Coco and Capel grow close, and after another party, they sneak off onto the expansive grounds, and share a kiss. They make love, and sleep out on the property, awaking under a tree early the next morning. Capel asks is she’d like to go away, and Coco agrees. They go to Deauville, a seaside town, and it is Coco’s first time seeing the shore. She is enthralled, and notices everything. She is intrigued by the wealthy women’s overdone clothes and jewelry, and the simple striped shirts of the local fisherman. Soon, Coco is wearing the same striped shirt, with black slacks and a simple straw hat. Their stay at the shore is romantic and Coco is in love. When they return, Balsan warns Capel not to hurt Coco, that she is more fragile than she seems. And he asks him to “tell her soon”. This distresses Capel, and he says he will tell her when he is ready.
Capel leaves Coco with Balsan to do business for a few days. While there, she goes to visit her sister, telling her she’s finally fallen in love and understands why she waits to marry the Baron. Adrienne is still unmarried and living as his mistress, as his parents will not consent to even meet her, as she isn’t worthy of their station.
Balsan approaches Coco and tells her he doesn’t want her to leave. He admits he was wrong in being ashamed of her, and wants to marry her. She refuses, telling him she is in love with Capel. He tells her that Capel is getting married to a wealthy English woman since he has no money. She is broken-hearted, and goes to her room. Outside her locked door, Balsan apologizes for hurting her and for telling her the ugly truth. When Capel returns, he realizes she knows his situation, and he says that they don’t need to be married, and it’s just a social obligation. Coco says she’ll never marry, as her father was a terrible husband and cheated on her mother all the time. She eventually died, and we assume it was a suicide.
Coco decides to move to Paris and start her shop of hats and clothing designs. Balsan thinks a woman shouldn’t work and it would be a disaster, yet Capel offers to front her all the money she’ll need to start.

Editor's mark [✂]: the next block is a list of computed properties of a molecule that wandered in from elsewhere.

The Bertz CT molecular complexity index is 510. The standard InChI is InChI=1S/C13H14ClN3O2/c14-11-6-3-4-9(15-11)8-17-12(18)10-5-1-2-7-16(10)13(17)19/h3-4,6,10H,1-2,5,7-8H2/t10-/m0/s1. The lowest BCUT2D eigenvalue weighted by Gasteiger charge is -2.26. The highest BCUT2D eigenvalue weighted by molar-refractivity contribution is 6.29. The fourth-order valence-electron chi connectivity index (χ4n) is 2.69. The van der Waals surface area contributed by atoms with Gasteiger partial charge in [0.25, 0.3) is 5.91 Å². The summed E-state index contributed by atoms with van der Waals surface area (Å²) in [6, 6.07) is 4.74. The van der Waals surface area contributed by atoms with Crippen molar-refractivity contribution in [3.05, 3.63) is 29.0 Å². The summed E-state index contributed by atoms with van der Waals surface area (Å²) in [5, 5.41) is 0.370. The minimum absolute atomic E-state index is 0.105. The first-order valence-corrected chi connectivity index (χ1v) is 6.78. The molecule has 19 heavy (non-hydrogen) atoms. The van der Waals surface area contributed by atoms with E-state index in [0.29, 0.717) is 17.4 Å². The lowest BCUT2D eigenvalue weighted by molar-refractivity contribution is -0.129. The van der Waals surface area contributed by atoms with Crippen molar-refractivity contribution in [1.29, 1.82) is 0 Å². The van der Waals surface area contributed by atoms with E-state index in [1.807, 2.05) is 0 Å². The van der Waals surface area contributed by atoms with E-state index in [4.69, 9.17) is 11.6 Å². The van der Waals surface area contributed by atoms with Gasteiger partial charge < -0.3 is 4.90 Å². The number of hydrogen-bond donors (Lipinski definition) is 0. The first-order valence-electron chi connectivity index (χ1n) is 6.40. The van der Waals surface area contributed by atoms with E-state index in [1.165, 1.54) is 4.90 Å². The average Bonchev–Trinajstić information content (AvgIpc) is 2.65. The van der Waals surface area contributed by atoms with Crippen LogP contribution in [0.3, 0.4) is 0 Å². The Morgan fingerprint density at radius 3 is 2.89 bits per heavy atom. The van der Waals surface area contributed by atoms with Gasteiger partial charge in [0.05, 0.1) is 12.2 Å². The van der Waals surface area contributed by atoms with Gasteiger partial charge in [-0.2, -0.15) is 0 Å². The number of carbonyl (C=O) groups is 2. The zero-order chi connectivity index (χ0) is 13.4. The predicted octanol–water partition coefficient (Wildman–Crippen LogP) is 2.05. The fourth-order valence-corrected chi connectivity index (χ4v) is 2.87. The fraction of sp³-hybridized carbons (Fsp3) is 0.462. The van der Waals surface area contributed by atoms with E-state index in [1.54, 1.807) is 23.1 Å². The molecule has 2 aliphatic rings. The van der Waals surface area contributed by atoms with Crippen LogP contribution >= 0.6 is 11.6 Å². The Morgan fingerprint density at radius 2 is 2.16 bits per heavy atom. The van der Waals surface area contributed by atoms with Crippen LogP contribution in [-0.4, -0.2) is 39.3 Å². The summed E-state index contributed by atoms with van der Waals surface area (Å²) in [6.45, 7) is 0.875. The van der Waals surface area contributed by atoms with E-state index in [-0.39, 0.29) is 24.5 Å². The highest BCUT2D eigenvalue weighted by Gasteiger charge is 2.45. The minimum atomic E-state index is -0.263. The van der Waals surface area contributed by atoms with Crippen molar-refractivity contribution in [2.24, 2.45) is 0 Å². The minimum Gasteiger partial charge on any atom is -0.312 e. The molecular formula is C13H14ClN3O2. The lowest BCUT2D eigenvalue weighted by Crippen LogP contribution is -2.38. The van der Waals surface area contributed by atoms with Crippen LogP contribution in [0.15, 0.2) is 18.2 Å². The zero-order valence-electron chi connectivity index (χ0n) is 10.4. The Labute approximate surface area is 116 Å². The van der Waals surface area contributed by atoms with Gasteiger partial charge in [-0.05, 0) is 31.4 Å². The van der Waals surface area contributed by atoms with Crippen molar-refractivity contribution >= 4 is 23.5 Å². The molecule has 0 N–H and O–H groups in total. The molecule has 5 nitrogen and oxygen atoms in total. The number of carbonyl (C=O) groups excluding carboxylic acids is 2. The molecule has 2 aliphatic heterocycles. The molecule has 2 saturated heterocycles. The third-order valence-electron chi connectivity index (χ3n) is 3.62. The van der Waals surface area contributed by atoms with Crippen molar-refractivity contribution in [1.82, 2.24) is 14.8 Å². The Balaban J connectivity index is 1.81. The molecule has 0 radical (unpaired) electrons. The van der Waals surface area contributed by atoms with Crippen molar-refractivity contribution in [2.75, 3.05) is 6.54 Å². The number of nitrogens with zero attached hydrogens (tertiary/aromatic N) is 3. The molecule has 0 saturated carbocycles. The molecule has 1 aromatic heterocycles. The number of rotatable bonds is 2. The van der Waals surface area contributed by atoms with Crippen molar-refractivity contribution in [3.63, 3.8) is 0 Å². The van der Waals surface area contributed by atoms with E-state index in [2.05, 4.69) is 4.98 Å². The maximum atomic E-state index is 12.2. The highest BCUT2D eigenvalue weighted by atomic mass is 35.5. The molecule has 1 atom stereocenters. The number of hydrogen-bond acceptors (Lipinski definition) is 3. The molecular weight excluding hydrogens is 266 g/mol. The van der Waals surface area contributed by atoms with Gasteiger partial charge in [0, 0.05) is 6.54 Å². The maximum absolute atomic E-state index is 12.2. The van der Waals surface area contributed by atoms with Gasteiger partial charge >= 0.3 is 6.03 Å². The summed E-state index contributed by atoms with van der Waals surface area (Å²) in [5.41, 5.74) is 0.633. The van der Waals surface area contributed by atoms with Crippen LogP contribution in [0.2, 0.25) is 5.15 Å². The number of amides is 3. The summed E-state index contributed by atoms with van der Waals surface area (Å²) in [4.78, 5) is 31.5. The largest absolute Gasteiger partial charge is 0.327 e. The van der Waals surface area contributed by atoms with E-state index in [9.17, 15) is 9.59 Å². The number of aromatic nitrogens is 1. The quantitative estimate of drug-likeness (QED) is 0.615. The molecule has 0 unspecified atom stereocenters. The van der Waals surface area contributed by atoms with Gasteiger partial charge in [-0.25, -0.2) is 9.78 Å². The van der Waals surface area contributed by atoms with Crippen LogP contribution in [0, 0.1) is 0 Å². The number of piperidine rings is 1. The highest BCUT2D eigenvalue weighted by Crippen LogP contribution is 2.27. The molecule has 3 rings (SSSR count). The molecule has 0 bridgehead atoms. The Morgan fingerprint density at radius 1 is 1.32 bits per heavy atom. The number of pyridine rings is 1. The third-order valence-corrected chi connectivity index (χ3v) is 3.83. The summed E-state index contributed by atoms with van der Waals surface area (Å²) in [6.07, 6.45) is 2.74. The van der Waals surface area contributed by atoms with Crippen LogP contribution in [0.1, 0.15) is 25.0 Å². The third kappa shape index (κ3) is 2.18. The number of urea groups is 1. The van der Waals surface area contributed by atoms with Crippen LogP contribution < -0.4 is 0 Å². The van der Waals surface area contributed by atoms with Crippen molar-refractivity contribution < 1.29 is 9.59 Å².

The next scene is Coco smoking while making hats in a shop with several other working girls. It is apparent that they work for Coco, and her shop is doing very well. Capel visits, and after a romantic night, suggests that they take a 2 month rental on a beach house. Coco agrees, and is thrilled. Capel leaves for a one-day business trip, and then they will go to the coast. Later, her sister brings her the grim news that he has died in an automobile accident.
She cries for Capel, and begins to sew clothing in her grief. She makes new things, and uses other colors than her favorite, black. She uses red, pink, and even wool plaids. In the next scene, she has an entire staff behind her, while she puts the finishing touches on a dress. It is clear that she is a big success, and employs many in her shop. Then we see beautiful women wearing dress after dress, formal, suits, gowns, and entire line of signature Coco Chanel clothing. We see Coco, smoking backstage, as the women go out on runway for a show. She never smiles, just smokes. At the end, she is sitting on the steps of the fashion show and receives a standing ovation. She looks pleased….then flashes back to scenes of her childhood, her sister, her time with Capel…then smiles, relishing all she has experiences and finally accomplished.
The final scene tells us that Coco Chanel was and international success, designing for more than 60 years, until her death in 1971. Her company goes on today, creating her signature style of suits and dresses, with classic simple detailing, and pearls. She was ahead of her time, becoming a female designer before there were any, and a role model in fashion.